As you go about your shopping this holiday season, take a step back to look critically at the working environment of the employees at those stores. Are workers getting paid a livable wage?
Yesterday, we released a new report: Made in Minnesota 2013: Fair Retail Wages Strengthen Local Economies. Here are a few highlights from Sunday's press conference.
Taking care of people with disabilities and the elderly is a difficult and important job. Many do it out a feeling of service, others do it because it's a passion. But for too long the pay for these workers has remained flat. This legislative session, disability advocates are kicking off the 5% campaign, asking legislators for a 5% increase in there pay. The hope is this will provide enough for the workers to stay out of poverty and curb the high turnover rate among this workforce, which is tough on the people they serve.
Occupy Homes marched to let banks know that home foreclosure is not the way. If bankers and homeowners could come together they can stop the rate of foreclosed homes in the Twin Cities. Many people in Minnesota are homeless, yet we continue to have vacant homes for families to live in.
Minimum wage has done a terrible job keeping up with the cost of basic living. At $7.25 an hour, both parents in a family of four would have to work around 80 hours each to meet their family's needs. That's if they can each find 80 hours of work. Nearly half of the jobs vacancies in Minnesota currently are part time, according to DEED's latest job vacancy survey. And many of the new post-recession jobs are in low-wage fields.
That's why a broad coalition of faith, labor, service organizations, and nonprofits are pushing to raise Minnesota's minimum wage to $9.50. This week at a South Minneapolis recreation center, coalition members and low-wage workers met with Minnesota policy leaders to discuss ways forward.
This week, a broad coalition of faith, labor and nonprofits kicked off its campaign to Raise the Wage at the Minnesota State Fair. Low wage workers and some small business people are urging policy makers to raise Minnesota's minimum wage to $9.50 by 2015, from the current $7.25.
Over the weekend hundreds of Minnesotans converged on North Minneapolis to commemorate the 50th anniversary of Dr. Martin Luther King's march on Washington for jobs and justice. While progress has been made, we are still working toward many of the rights marchers originally fought for, education equity access to jobs, and economic opportunity.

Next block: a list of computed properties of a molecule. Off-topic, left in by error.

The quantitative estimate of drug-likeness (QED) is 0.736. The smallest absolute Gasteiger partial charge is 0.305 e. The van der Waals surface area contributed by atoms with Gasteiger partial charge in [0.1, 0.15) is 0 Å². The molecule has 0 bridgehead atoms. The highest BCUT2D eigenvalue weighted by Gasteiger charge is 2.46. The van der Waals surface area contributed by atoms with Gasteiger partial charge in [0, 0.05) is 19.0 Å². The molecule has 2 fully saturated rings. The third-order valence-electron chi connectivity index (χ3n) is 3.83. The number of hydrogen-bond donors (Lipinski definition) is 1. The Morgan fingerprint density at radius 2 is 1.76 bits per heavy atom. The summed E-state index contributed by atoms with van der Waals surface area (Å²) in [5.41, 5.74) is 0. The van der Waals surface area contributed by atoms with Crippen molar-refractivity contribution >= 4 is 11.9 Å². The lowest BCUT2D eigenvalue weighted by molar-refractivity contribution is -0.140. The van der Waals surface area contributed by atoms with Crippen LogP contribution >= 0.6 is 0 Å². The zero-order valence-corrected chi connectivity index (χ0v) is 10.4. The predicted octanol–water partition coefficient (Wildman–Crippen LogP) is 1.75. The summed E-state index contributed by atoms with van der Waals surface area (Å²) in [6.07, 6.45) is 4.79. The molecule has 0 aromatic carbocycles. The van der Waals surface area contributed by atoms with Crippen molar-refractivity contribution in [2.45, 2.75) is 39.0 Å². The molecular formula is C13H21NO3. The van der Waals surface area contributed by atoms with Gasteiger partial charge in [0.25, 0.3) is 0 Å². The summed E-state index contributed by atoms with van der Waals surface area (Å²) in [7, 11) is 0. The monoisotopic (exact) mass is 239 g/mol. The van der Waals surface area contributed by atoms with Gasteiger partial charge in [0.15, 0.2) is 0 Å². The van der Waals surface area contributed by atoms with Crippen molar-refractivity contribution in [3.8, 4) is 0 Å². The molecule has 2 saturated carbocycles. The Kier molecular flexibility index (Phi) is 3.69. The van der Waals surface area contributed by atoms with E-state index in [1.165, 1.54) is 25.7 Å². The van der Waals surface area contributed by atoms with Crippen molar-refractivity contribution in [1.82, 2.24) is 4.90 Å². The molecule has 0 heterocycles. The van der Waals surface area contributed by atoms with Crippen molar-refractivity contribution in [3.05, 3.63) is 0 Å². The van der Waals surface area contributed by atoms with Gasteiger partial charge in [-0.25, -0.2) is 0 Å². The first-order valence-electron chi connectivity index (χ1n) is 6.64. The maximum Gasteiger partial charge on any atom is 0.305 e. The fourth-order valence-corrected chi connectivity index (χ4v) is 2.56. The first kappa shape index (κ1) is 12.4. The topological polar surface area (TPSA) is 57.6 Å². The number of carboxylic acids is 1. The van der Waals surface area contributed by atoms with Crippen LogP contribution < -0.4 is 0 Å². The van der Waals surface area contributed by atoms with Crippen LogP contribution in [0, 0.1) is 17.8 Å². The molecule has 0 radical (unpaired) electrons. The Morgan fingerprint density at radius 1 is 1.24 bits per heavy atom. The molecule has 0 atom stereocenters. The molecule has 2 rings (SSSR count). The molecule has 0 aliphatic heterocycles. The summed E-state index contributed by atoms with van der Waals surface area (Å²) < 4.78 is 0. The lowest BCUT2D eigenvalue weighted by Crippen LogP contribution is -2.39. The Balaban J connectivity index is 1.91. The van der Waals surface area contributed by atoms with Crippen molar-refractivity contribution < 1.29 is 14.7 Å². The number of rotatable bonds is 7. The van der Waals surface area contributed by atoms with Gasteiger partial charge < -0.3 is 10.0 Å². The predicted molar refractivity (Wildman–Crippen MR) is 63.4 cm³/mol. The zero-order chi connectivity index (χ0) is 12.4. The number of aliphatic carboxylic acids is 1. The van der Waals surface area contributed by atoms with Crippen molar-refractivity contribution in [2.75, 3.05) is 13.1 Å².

Posted in News & Notes
Workers at Cretex Concrete in Shakopee— on strike since June—got a huge boost today from their union's North American president. Terry O'Sullivan of LiUNA came to town with a pledge of support and a $25,000 check for the strike fund. Laborers from Local 563 went on strike after they say the company failed to compromise on how they will fund pension plans in the new contract. The company wants to move from contributing to the Laborers pension fund to a 401K plan. It's a move that the union says could cost workers up to 80 in future pension benefits.
In a show of solidarity for the greats who inspire them, young Minnesota orchestral musicians held a protest concert in front of U.S. Bank's downtown Minneapolis building. They hoped to gain bank CEO Richard Davis' attention. He's also the Minnesota Orchestra chair helping lead contract negotiations, which have left players locked out since the fall. The young players want Davis to end the lock out before this action against labor does permanent damage to the orchestra and Minnesota's classical music scene.
In 2011, about half of Minnesotans who rented qualified for the renters’ property tax refund (PTR). As noted previously, the renters’ (PTR) is the single most efficient program in state law for reducing the regressivity of Minnesota’s state and local tax system. However, conservatives cut $26 million from the program in the 2011 special session to protect the the state's richest from paying their fair share in taxes.